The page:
The National Wildlife Federation

Donate Donate

Doing The Numbers

Since its founding, NWF has witnessed some dramatic changes in the wildlife and natural environment it was created to protect

  • Hannah Schardt
  • Feb 01, 2006
SINCE ITS FOUNDING in 1936, the National Wildlife Federation has witnessed some dramatic changes in the wildlife and natural environment it was created to protect. Here are a few of them:

Change in total U.S. fossil fuel consumption per person, per year between the mid-1930s and today: +102 percent

Estimated number of adult wild salmon and steelhead entering the Columbia River and its tributaries, mid-1930s: 10-16 million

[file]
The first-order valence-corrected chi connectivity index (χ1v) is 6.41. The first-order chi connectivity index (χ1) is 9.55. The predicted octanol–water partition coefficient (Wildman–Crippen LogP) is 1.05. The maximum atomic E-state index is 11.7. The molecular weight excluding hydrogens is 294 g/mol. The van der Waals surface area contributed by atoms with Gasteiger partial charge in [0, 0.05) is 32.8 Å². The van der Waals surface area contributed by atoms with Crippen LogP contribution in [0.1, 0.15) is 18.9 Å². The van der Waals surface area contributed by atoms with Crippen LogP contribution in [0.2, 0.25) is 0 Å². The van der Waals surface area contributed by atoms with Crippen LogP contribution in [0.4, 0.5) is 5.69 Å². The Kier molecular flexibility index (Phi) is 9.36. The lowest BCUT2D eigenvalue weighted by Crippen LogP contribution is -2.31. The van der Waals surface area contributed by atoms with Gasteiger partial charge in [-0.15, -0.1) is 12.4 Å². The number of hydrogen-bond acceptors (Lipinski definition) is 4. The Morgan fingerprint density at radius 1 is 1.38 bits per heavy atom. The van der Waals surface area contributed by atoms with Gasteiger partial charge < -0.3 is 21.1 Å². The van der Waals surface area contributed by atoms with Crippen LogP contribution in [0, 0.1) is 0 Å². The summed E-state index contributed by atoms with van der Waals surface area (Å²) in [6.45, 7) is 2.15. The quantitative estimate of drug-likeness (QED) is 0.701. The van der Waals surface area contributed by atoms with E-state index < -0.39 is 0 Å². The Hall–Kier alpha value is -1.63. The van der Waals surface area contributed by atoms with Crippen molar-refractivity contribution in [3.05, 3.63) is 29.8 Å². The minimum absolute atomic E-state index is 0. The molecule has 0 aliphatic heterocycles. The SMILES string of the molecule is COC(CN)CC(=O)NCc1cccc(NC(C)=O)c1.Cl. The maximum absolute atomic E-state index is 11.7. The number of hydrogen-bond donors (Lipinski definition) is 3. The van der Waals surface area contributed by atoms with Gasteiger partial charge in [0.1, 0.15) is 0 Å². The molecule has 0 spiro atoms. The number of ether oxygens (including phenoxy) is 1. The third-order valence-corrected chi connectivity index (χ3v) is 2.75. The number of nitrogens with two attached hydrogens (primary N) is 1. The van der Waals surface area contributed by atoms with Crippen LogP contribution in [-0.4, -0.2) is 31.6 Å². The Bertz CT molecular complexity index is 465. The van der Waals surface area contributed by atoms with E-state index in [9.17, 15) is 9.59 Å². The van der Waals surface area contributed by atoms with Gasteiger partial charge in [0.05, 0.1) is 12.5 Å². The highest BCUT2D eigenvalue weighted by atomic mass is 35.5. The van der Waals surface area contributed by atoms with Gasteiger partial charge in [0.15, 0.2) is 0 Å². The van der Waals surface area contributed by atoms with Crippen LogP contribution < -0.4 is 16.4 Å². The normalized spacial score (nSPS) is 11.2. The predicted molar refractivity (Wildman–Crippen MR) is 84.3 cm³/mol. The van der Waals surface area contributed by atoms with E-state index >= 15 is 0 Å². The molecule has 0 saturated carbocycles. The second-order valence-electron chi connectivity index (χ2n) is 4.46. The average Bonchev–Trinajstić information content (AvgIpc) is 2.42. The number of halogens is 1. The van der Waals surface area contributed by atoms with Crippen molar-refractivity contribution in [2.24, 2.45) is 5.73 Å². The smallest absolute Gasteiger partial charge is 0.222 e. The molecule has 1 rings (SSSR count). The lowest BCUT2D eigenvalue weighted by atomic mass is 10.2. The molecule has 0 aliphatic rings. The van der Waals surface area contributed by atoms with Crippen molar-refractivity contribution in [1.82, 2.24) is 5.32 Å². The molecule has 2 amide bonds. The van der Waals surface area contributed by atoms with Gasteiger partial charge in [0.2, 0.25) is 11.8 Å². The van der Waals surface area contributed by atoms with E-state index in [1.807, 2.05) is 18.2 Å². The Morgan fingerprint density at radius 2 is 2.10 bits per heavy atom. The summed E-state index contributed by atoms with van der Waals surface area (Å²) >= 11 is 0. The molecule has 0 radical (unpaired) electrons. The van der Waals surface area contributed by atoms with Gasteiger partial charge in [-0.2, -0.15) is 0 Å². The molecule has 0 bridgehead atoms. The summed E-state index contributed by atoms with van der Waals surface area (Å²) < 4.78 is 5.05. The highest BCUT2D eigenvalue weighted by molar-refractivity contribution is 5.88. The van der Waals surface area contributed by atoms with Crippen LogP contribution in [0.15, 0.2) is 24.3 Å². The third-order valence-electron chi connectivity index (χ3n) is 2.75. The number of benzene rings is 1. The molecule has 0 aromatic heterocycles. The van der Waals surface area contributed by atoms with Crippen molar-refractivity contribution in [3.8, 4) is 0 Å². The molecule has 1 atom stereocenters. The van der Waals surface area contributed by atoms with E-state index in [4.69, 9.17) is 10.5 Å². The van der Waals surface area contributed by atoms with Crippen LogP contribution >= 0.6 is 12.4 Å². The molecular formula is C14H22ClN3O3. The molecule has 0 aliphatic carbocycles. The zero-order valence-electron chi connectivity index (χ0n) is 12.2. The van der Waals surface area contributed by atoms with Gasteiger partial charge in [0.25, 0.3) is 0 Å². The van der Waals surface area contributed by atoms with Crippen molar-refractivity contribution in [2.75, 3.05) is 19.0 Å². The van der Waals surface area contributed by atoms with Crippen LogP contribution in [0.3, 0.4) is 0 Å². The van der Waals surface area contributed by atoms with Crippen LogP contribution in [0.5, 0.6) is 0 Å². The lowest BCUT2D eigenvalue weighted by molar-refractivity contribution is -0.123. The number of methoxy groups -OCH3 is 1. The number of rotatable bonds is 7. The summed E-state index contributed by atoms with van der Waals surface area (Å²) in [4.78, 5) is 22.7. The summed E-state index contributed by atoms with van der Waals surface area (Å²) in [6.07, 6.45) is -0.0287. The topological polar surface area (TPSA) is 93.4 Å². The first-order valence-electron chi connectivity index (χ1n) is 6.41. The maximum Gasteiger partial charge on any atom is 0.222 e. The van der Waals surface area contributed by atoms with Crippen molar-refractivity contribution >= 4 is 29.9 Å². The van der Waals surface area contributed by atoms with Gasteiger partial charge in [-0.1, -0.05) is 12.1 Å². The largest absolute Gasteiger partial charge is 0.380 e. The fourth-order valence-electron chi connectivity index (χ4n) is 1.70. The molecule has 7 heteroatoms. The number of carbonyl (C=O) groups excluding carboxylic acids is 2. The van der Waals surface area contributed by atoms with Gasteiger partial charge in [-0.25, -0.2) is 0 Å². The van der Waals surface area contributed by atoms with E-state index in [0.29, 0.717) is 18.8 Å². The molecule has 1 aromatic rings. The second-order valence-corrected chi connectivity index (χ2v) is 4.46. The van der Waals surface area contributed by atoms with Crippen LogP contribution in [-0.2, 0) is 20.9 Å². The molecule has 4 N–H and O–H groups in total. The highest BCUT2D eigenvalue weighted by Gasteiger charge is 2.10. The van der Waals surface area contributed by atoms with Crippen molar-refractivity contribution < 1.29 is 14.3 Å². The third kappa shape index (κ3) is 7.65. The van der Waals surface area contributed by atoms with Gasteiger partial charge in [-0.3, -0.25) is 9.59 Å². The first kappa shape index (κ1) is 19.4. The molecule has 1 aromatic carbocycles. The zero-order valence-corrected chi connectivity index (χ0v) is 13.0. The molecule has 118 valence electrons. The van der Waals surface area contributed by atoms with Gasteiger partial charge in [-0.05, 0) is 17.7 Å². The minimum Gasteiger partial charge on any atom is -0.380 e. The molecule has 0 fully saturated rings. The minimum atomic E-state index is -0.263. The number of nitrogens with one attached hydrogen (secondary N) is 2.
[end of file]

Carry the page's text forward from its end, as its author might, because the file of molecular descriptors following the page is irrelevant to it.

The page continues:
Estimated number of adult wild salmon and steelhead entering the Columbia River and its tributaries, today: 500,000

Number of dams built in the Columbia River Basin since the 1930s: More than 200

Acres of Louisiana coastal wetlands lost to river diversion projects since the 1930s: One million

Number of whooping cranes in North America, mid-1930s: 16

Number of whooping cranes in North America, today: 453

Change in the number of bald eagle pairs nesting on the shores of Chesapeake Bay, 1936–1977: -530

Change in the number of bald eagle pairs nesting on the shores of Chesapeake Bay, 1977–today: +576

Number of gray wolves living in Yellowstone National Park, 1936: 0

Number of gray wolves living in Yellowstone National Park, today: 300

Get Involved

   Please leave this field empty

Where We Work

More than one-third of U.S. fish and wildlife species are at risk of extinction in the coming decades. We're on the ground in seven regions across the country, collaborating with 52 state and territory affiliates to reverse the crisis and ensure wildlife thrive.

Learn More
Regional Centers and Affiliates